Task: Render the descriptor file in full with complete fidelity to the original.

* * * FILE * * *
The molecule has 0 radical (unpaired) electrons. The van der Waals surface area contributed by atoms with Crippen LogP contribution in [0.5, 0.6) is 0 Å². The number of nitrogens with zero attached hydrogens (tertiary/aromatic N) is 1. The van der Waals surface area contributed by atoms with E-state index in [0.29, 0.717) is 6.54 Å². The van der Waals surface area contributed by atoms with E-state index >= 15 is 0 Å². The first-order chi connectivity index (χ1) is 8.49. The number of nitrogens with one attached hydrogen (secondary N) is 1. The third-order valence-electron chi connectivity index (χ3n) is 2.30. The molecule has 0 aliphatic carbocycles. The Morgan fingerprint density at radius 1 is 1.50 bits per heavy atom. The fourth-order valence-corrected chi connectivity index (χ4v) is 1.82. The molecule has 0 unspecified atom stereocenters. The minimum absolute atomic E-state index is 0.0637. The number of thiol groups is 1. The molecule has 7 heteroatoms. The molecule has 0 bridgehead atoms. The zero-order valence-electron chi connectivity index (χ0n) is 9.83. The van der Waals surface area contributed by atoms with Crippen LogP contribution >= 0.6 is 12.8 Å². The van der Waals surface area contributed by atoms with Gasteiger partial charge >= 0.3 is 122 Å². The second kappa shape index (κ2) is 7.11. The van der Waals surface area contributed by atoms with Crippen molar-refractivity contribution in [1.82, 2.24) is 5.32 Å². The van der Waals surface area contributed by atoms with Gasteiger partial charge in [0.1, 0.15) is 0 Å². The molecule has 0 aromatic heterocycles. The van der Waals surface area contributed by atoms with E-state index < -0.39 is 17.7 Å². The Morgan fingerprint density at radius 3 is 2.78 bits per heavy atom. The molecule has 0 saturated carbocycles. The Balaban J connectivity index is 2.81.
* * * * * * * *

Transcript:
The molecule has 0 radical (unpaired) electrons. The van der Waals surface area contributed by atoms with Crippen LogP contribution in [0.5, 0.6) is 0 Å². The number of nitrogens with zero attached hydrogens (tertiary/aromatic N) is 1. The van der Waals surface area contributed by atoms with E-state index in [0.29, 0.717) is 6.54 Å². The van der Waals surface area contributed by atoms with E-state index >= 15 is 0 Å². The first-order chi connectivity index (χ1) is 8.49. The number of nitrogens with one attached hydrogen (secondary N) is 1. The third-order valence-electron chi connectivity index (χ3n) is 2.30. The molecule has 0 aliphatic carbocycles. The Morgan fingerprint density at radius 1 is 1.50 bits per heavy atom. The fourth-order valence-corrected chi connectivity index (χ4v) is 1.82. The molecule has 0 unspecified atom stereocenters. The minimum absolute atomic E-state index is 0.0637. The number of thiol groups is 1. The molecule has 7 heteroatoms. The molecule has 0 bridgehead atoms. The zero-order valence-electron chi connectivity index (χ0n) is 9.83. The van der Waals surface area contributed by atoms with Crippen LogP contribution >= 0.6 is 12.8 Å². The van der Waals surface area contributed by atoms with Gasteiger partial charge >= 0.3 is 122 Å². The second kappa shape index (κ2) is 7.11. The van der Waals surface area contributed by atoms with Crippen molar-refractivity contribution in [1.82, 2.24) is 5.32 Å². The van der Waals surface area contributed by atoms with Gasteiger partial charge in [0.1, 0.15) is 0 Å². The molecule has 0 aromatic heterocycles. The van der Waals surface area contributed by atoms with E-state index < -0.39 is 17.7 Å². The Morgan fingerprint density at radius 3 is 2.78 bits per heavy atom. The molecule has 0 saturated carbocycles. The Balaban J connectivity index is 2.81.